Dropkick are a Scottish band formed by brothers Andrew and Alastair Taylor and friend Ian Grier. Transitioning from punk-pop roots, Dropkick’s alt-country sound blossomed while retaining their infectious melodies. With 14 albums and 3 EPs under their belt, their music received airplay worldwide.
They’ve graced the stages across the UK, including a recent performance at Belladrum festival, whilst also venturing further afield including Spain and Germany.Their most recent album “The Wireless Revolution” album was released earlier in the year.With a show at the Tooth & Claw looming, Andrew was kind enough to answer a few questions for us.
There’s lots of different descriptions of your band, which is your preference?
Something like ‘harmony-driven power-pop’ usually covers what we do – melody and harmony being prominent features.
How did Belladrum treat you this year?
It was great, thanks. We had a wonderful crowd at the Trailer Trash stage, the sun was out and I think we played well too. It’s always a really fun trip when we play at Belladrum but I think this year was the best we performed.
Spain beckons for you in October, how does the audience differ from more local ones?
To be honest, there aren’t any massive differences, aside from the country we’re in. We’ve been lucky that a lot of our releases have been with Spanish labels, including our new record ‘The Wireless Revolution’, so perhaps more people in the Spanish crowds are familiar with our songs than at home. Both audiences are superb though!
Your website has some press quotes about the band, which one do you think is your favourite quote is and is there one that sticks out negatively for you?
Some of the reviews of the new album have been really pleasing – I’ve yet to see a bad one, actually – but pleasing also because we do everything ourselves without any PR backing. Spain’s biggest newspaper, El Pais, wrote about it as ‘Precious pop’ which was fantastic! I tend not to get hung up on negative comments and genuinely don’t have memories of them, although I’m sure those reviews exist! One funny one was in the Scotsman, I think, years ago that described us as ‘Scotland’s third best band’. – I don’t think it ever said who no 1 and 2 were. Haha!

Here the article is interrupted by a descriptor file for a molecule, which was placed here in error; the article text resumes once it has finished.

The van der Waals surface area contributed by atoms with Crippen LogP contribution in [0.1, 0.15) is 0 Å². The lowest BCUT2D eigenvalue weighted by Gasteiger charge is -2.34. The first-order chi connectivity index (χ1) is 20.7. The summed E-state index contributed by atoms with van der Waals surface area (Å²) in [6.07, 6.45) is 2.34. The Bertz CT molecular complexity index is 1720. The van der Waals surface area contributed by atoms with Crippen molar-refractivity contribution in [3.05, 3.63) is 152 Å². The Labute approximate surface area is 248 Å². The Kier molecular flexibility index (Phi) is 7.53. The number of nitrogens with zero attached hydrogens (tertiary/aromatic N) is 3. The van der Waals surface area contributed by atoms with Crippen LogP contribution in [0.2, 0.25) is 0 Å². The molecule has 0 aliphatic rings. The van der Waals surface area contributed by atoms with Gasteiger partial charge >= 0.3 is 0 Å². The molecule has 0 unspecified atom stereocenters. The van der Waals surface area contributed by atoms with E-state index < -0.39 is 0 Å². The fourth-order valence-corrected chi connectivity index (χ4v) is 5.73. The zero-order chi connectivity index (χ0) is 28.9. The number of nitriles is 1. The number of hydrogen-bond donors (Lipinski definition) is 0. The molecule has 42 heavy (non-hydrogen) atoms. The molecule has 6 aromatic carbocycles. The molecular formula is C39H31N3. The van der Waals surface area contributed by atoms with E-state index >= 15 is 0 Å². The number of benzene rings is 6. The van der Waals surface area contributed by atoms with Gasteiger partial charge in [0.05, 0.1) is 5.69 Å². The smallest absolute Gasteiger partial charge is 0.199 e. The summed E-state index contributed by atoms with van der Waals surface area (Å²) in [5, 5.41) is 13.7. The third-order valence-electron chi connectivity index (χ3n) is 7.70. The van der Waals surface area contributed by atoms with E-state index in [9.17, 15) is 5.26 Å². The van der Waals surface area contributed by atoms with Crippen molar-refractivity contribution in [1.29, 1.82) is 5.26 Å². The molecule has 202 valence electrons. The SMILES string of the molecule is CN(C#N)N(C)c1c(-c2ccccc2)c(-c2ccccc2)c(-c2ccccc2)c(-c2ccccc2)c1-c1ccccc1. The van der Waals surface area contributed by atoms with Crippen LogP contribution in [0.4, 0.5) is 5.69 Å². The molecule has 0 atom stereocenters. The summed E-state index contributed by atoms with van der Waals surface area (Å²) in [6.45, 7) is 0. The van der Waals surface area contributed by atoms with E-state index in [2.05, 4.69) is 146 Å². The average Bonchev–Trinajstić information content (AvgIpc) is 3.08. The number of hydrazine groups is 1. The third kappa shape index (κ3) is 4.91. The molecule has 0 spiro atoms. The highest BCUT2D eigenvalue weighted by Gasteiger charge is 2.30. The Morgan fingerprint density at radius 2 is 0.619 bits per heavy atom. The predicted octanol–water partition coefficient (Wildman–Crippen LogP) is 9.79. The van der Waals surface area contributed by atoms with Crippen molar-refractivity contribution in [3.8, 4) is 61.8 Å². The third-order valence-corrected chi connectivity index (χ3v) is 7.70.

What’s the story behind latest album Wireless Revolution and what have you thought about the response to it?
The story, partly, is that these were the songs we created after lockdowns when we could finally return to our rehearsal space. As a result they are probably the most immediate songs and upbeat sounding we’ve been in a while, with the excitement and energy of being able to return to making noise apparent.
I have said it before and will say it again. Dropkick are better than Teenage Fanclub. No doubt I will be saying it again after their next album as well and no doubt I will receive hate mails once more…I just don’t care, for facts are facts. (Janglepophub)
The other feature is the turn around in the line up after our long-time drummer departed the band prior to recording. Weirdly, the three of us are all multi-instrumentalists so we didn’t replace our drummer, we just all moved around musical positions to take on different roles to fill out the live sound. It sounds strange but I’ve gone from live guitar to drums, Alan from live bass to guitars and Ian from live keys to bass. It works brilliantly and, we’ve accidently all ended up on our favourite instruments to play at gigs anyway.
The Herald conclude their review of The Best of Dropkick with the line “It’s about time they had a chart hit.”, does that create a sense of frustration? What are the main drivers for the band now?
We’ve always been a very prolific band and I’m mainly driven to keep writing music and recording whenever we can – in fact, the next album is written and more or less ready to record. I don’t remember ever thinking chart hits was a big ambition and it isn’t now.
We’ve got a big body of work that we can be proud of and the people that know about us give us loads of positivity. Yes, it would be nice to play to bigger crowds or sell more records but we are realistic too.
We all have jobs but being able to still create and play music as well as having busy lives is a real pleasure for us. In fact, even though we’re hitting our 40s, we think we’re playing better than ever and writing our best material. I guess the day to stop is when that view of ourselves changes!